The New Normal

You've probably heard the phrase "the new normal".  It refers to how things have changed and often is applied to things that were once unusual, but now are so common, they are "the new normal".

After completing the 21 day fast, I'm left with my own feeling of "the new normal".  I find that the fast helped me to step out of long established patterns for eating, drinking, praying and reading and to consider how to cultivate my spiritual and physical life in a different way.  While I know I won't stick indefinitely with the kind of fast or the intensity of spiritual focus I was observing, the standards I set for myself helped me see how I had slipped into a comfort zone that wasn't the best of what my life could be.

I can remember many times over the years at camp meetings, youth retreats, conferences, and revival meetings where people expressed that their whole lives had changed in the events of a weekend or a week and that their lives would be forever different.  They would proclaim, sometimes through tears, "I am never going to be 'normal' again," or "I will never be the same."  Six days or six weeks or six months later, one could find these people back to their same old grind.  Lasting change was not an outcome of the quick decision.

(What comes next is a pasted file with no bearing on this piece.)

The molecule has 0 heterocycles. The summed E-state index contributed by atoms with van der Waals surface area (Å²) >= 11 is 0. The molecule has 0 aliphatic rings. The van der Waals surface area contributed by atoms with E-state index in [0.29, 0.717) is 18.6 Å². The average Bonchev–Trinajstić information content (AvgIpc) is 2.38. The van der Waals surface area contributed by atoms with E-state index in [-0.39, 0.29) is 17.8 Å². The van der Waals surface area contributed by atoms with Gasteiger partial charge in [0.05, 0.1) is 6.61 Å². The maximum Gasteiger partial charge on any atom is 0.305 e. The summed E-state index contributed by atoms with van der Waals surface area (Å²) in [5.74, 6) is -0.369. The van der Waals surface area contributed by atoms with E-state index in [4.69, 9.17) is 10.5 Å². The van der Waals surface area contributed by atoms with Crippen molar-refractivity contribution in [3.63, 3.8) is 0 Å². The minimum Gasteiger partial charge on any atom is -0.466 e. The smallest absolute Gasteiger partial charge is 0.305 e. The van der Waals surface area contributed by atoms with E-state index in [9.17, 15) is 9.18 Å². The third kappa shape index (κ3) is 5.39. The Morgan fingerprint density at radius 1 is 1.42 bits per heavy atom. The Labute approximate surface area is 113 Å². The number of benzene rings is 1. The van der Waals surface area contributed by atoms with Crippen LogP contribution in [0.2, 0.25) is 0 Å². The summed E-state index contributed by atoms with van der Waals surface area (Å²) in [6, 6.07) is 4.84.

That's not to say that life-change can't come from going to camp or in an instant in church.  I know it can, as my whole life changed forever in July 1982 when I found Christ as my Savior at a church camp.  I would never be the same again.  I've met countless others who responded to altar calls or received miraculous deliverances in the matter of minutes.

The point I'm making is that real, lasting change usually comes about through deliberate processes, repeated over time.  That's the power of an extended fast.  Beyond the fact that we took the journey over three weeks, there was a sort of accountability worked into it because it was a corporate endeavor.

Today, as you're looking to find the "new normal" in your own journey with God's Spirit, I'd like to encourage you to start by finding processes that involve some kind of discipline and that use accountability to keep you on the track moving toward personal transformation.

In the end, you'll find that lasting change comes through something that takes more time rather than finding the answer overnight through a quick-fix.